A weekend in Lisbon: Ai Weiwei, Padrão dos Descobrimentos, and the Oceanarium

This past weekend, we took a trip to one of my favorite cities: Lisbon. Technically, we stayed in Cascais, a charming town about 30 minutes outside the city, but we spent two out of the four days in Portugal’s capital city.

When we first moved to Portugal, we almost lived in Lisbon. It was an attractive choice: great schools, ample parks for the kids, plenty of cultural events and restaurants to keep us entertained and fed. But it also came with some downsides: limited access to nature, long school waiting lists, high cost of living. As Idahoans, we are used to space—and lots of it. And while I love cities, it just didn’t seem like a perfect fit for our family. So we settled in the Algarve.

Because the Algarve is considered rural here in Portugal, we don’t always have access to things we need. So this weekend, our trip was part necessity, part fun: passport appointment (my husband lost his) and medical appointment for my youngest.

With all that said, here’s a visual walk-through of a few things we were able to see, do, and eat in just a few days in this seaside city.

Ai Weiwei: Rapture

Words are insufficient to describe this experience. While my husband and I didn’t get to linger for the hours we would have liked, and we had to monitor what our six- and eight-year-old were allowed to look at, this exhibit by Chinese dissident Ai Weiwei was powerful. If you’re not familiar with Ai Weiwei’s work (I wasn’t—my husband was the one who insisted on visiting the exhibit), learn more here.

Refugee boat. The tiles behind it depict images of refugee camps and violence against refugees.

Map of the world made from fabrics produced in China. Commentary on the exploitation of Chinese labor.

Tiles depicting refugee camps and the suffering of refugees. Remember: no one is illegal.

After the exhibit, we got some food at a café and then walked several miles along an oceanside walkway to check out the sites. I’m not going to sugarcoat it: the kids were hot and our feet hurt. But you can’t beat the view.

The San Francisco-esque bridge. What a view!

In sharp contrast to Ai Weiwei, we visited the exterior of Padrão dos Descobrimentos. Here’s where a parenting question came in: Do we let them enjoy the experience of art, or do we discuss the meaning behind these heroicized slave traders? We touched on the history lightly but will have deeper discussions when they’re older. For now, we let them enjoy the wonder. The scale of the statues had them in awe. But for my husband and me, it’s hard to reconcile its beauty with its history.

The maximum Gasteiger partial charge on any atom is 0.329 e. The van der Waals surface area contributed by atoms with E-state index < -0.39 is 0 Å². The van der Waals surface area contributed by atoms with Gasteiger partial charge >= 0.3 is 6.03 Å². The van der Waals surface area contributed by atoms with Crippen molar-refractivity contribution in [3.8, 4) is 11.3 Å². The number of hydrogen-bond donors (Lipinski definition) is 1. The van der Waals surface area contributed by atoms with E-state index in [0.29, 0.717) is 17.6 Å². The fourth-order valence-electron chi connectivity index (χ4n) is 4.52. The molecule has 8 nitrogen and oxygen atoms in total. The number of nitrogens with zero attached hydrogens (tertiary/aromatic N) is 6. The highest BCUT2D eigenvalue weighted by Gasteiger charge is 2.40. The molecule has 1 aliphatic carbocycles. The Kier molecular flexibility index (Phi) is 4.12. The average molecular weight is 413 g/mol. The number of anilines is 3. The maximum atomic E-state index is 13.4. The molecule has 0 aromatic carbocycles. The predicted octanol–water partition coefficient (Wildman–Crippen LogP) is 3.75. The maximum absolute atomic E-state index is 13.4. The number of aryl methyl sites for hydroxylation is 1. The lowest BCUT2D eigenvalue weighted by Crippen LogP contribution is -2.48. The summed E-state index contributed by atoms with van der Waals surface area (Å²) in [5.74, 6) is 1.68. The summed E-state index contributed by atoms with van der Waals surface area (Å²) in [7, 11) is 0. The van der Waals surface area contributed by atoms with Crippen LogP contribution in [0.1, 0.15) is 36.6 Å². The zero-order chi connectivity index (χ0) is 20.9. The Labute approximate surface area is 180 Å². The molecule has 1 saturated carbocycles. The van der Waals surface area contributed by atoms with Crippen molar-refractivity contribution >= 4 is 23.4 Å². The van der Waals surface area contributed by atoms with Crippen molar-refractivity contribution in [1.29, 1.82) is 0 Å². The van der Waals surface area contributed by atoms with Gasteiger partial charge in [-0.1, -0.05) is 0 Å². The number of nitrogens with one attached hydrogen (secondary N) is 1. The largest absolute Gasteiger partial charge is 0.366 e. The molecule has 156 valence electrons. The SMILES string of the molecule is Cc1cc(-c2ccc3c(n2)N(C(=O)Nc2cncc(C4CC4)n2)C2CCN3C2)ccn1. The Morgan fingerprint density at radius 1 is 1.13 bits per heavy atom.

Aside from visiting a half dozen playgrounds in both Lisbon and Cascais and spending time with friends, our final stop was the oceanarium in Lisbon. I couldn’t help but also feel conflicted, as I always do in zoos and aquariums, but I can’t deny the wonder of experiencing ocean life close-up. Of course, the kids loved it! I especially enjoyed the temporary exhibit, Florestas Submersas, or Underwater Forests.

The kids loved observing the sea life.

The Underwater Forests exhibit was awe-inspiring and educational—parenting win!

We had a great time in Lisbon, as always, and can’t wait to go back. Even though we’ve collectively spent about a month there over the past couple of years, I feel like we’ve barely scratched the surface of the city.

Have you been to Lisbon, and if so, what was your favorite experience? What city do you love exploring? Share with me in the comments—I love adding to my travel list!

2 Comments

  • Rosemary Barfuss Reply

    Thanks for the travel news and fun pics of darling kids! Your youngest was a baby when I last saw you at the Ada County Fair! How time flies.

    • Stacy Ennis Reply

      Time sure does fly by, doesn’t it? Hope you are well, and thanks for the nice comment!

Leave a Reply to Rosemary Barfuss Cancel reply

Your email address will not be published. Required fields are marked *

This site uses Akismet to reduce spam. Learn how your comment data is processed.